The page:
The YSU Penguins are opening their season on Monday. How's this for stats: They are coming off a 14-win campaign in which they were blown out by Wisconsin-Green Bay in the Horizon Conference tournament…and that was their best season in more than a decade! The people in Youngstown know that they are a football school and anything positive that happens on the hardwood is simply icing on the cake. The "Guins." as they like to call themselves, are going to California for the first time in school history. Finally, their top two scorers who accounted for almost 50% of their scoring from last season are gone. Look, this isn't a very good team.
The Guins are coached by Jerry Slocum in his 3rd year at YSU. He stresses defense and patience on offense (sound familiar)? In fact, the 2006-2007 Guins only broke 70 points 12 times. They run a disciplined offense that requires tight screening and good reads by all five players on the floor. It's not a motion offense, but it has many of a motion's elements. It is the kind of offense, though, that is hard to execute when you are playing as many newcomers as Slocum is this season. YSU will play hard and smart on defense and they rebound well as a team, but they simply don't have the horses to hold the Bruins down nor do they have any known quantity on the roster that is what one would call a "good" outside shooter.
There are three solid returning players for Slocum starting with senior point guard Byron Davis (6'2" 180 lbs.). Davis is YSU's leading returning scorer, averaging just over 8PPG last season. He is more of a pure point, though, so he really won't look to score. Davis started his career at New Mexico State but transferred when it became apparent after Reggie Theus' arrival that he wasn't going to see many minutes. He's a solid player but I question whether he would even see the floor if he was on the current Bruin roster.
6th man John Barber (6'7" 220 lbs.), a senior forward, is also a solid player. But he is far from a go-to-guy, which is really a core problem with the Guins. Barber will work hard and he will rebound. The other name to mention is junior Jack Liles (6'8" 240 lbs.), who will have to do the work against Kevin Love and the rest of the Bruin post players. Liles is a rebounding machine, especially on the offensive end, and the Guins will probably run their offense through Liles, but he too is more of a complimentary player. Besides, Liles is going to have his hands full defending players the caliber of which he's never seen before.
The rest of the YSU roster is filled with players who are either new to the program or those who saw as few minutes as the Bruin walk-ons did. As a result they are a tough team to scout but, since they played for years in a conference I was intimately familiar with (the Mid-Continent Conference), I know what kind of players they bring in. If they have a true impact freshman I'd be shocked. In fact, it is that consistent lack of a go-to threat that has hamstrung Slocum and the succession of coaches that came before him. He knows the game and has a good system, but when you don't have a player who can carry a team, even for short periods of a game, you're only going to go so far. And this is an odd thing as the Guins have had a 30-point scorer in a game seven times in Slocum's first two seasons. The problem is that the player who goes off for 30 in one game scores 3 in the next game. There is no consistency in the scoring for YSU.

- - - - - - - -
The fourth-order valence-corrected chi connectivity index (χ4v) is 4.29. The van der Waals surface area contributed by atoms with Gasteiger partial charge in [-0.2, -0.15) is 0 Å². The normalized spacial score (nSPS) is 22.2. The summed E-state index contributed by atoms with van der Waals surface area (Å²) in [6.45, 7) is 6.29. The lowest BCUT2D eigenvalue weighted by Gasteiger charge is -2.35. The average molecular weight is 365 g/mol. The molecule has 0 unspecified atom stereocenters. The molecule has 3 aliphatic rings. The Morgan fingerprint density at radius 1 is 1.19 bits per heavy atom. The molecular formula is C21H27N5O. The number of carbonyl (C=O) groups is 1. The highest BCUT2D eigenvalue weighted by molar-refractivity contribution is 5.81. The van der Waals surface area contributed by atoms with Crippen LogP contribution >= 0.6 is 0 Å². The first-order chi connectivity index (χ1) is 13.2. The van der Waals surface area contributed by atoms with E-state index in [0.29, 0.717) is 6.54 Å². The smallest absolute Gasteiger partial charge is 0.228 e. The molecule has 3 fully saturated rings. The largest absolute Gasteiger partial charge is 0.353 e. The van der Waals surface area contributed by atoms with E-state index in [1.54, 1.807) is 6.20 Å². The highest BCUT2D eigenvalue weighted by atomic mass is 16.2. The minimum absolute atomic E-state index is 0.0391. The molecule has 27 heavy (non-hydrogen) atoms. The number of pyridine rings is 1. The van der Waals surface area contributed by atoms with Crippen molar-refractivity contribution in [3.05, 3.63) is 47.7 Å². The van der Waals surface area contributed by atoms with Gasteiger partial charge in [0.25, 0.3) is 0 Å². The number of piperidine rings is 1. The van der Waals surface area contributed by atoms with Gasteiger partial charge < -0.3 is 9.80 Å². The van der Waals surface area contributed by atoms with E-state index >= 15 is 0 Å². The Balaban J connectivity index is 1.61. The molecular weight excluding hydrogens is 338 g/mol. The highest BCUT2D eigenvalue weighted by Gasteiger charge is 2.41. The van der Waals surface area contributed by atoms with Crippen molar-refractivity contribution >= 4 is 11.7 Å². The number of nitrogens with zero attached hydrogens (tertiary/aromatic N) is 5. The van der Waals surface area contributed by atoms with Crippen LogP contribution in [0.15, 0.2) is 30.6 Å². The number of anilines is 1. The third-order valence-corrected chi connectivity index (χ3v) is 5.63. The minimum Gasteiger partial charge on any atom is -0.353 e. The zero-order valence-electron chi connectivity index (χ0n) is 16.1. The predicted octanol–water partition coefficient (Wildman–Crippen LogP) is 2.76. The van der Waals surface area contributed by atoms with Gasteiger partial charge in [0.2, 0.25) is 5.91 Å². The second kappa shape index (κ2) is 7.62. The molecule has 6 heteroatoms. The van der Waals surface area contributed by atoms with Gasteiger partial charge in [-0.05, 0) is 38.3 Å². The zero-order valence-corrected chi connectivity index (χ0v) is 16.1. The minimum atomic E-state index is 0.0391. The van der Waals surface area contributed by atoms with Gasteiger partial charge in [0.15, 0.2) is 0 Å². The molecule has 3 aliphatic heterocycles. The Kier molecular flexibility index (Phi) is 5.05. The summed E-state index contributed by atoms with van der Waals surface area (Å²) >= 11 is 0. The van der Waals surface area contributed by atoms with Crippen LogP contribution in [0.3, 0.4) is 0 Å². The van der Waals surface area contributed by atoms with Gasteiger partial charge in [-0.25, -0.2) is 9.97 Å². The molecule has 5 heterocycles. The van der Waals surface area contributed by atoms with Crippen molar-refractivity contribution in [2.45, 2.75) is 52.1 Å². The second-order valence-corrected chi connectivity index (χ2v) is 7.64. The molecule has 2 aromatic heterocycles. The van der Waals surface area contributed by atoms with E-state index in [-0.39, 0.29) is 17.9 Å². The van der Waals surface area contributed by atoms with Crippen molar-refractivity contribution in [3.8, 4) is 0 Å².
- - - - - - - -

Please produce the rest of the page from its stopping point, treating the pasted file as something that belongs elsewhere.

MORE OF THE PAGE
I am not trying to "bag" on the Penguins, but this is a "cupcake" game. If it weren't for Western Illinois, this would be the worst team on the Bruin schedule. It says a lot about a team when the coach states, "This isn't the kind of team that's going to be anywhere near the finished product in November…as we mature I expect that by January we'll be ready to play a competitive conference season." That's coach-speak for, "We're young and we won't be good at all this season." That begs the question as to whether the Bruins should just mail this game in.
While Darren Collison's injured ankle is regrettable, you couldn't have timed it better for him to miss a specific game. After all, the Bruins are playing a team that would stand a good chance of losing to Azusa Pacific. It's absolutely inconceivable that the Bruins won't be playing on Tuesday in the 2nd round of the CBE Classic. It would be smart to give players like Chase Stanback and Nikola Dragovic serious minutes so that they might be better prepared if they are truly needed down the stretch of the season.
But, Kevin Love stills needs to work on his stamina and, more importantly, if the Bruins are going to get through any real injuries this season they must get more out of Mbah a Moute and Westbrook. Westbrook has to be more comfortable and more fluid in running the offense. If he isn't, then Howland is going to be less likely to sit Collison later in the season when even 2 or 3 extra minutes of rest in a game can mean the difference between winning and losing. Mbah a Moute is a different matter. It has been written that Mbah a Moute has to get back to what made him so successful; rebounding and interior play. Most people use the example of his freshman season but I look at last year's season opener against BYU. Mbah a Moute played exactly to his strengths and went off. Now he needs to get back to that. Howland has proven himself to be a very good coach at putting his players in the best position to maximize their strengths and I have to assume that this will ultimately be no different. But Mbah a Moute has to be willing to do it. That means not being flashy but smart.
The most interesting part of this game is whether these two Bruins can play a better game than in the opener. The most entertaining part of the game may very well be how the crowd responds to the return of former Coach Steve Lavin, who is doing the color commentary for ESPN's broadcast. But this one should be over early.
Youngstown State 52